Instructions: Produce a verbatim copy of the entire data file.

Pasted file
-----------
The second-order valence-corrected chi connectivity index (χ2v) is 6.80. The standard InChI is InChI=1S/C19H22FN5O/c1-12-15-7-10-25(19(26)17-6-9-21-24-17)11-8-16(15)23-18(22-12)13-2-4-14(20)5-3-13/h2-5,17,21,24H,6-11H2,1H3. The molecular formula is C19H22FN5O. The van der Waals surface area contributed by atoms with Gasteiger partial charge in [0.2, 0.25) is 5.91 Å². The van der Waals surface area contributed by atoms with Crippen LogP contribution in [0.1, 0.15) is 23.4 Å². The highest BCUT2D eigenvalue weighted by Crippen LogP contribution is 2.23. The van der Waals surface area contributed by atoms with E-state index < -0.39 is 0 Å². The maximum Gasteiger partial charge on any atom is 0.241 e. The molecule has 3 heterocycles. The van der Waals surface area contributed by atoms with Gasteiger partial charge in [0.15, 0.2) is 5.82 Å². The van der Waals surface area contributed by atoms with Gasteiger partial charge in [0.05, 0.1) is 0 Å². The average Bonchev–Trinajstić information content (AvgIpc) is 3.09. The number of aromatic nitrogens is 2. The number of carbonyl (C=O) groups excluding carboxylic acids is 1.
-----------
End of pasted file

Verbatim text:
The second-order valence-corrected chi connectivity index (χ2v) is 6.80. The standard InChI is InChI=1S/C19H22FN5O/c1-12-15-7-10-25(19(26)17-6-9-21-24-17)11-8-16(15)23-18(22-12)13-2-4-14(20)5-3-13/h2-5,17,21,24H,6-11H2,1H3. The molecular formula is C19H22FN5O. The van der Waals surface area contributed by atoms with Gasteiger partial charge in [0.2, 0.25) is 5.91 Å². The van der Waals surface area contributed by atoms with Crippen LogP contribution in [0.1, 0.15) is 23.4 Å². The highest BCUT2D eigenvalue weighted by Crippen LogP contribution is 2.23. The van der Waals surface area contributed by atoms with E-state index < -0.39 is 0 Å². The maximum Gasteiger partial charge on any atom is 0.241 e. The molecule has 3 heterocycles. The van der Waals surface area contributed by atoms with Gasteiger partial charge in [0.15, 0.2) is 5.82 Å². The van der Waals surface area contributed by atoms with Gasteiger partial charge in [0.05, 0.1) is 0 Å². The average Bonchev–Trinajstić information content (AvgIpc) is 3.09. The number of aromatic nitrogens is 2. The number of carbonyl (C=O) groups excluding carboxylic acids is 1.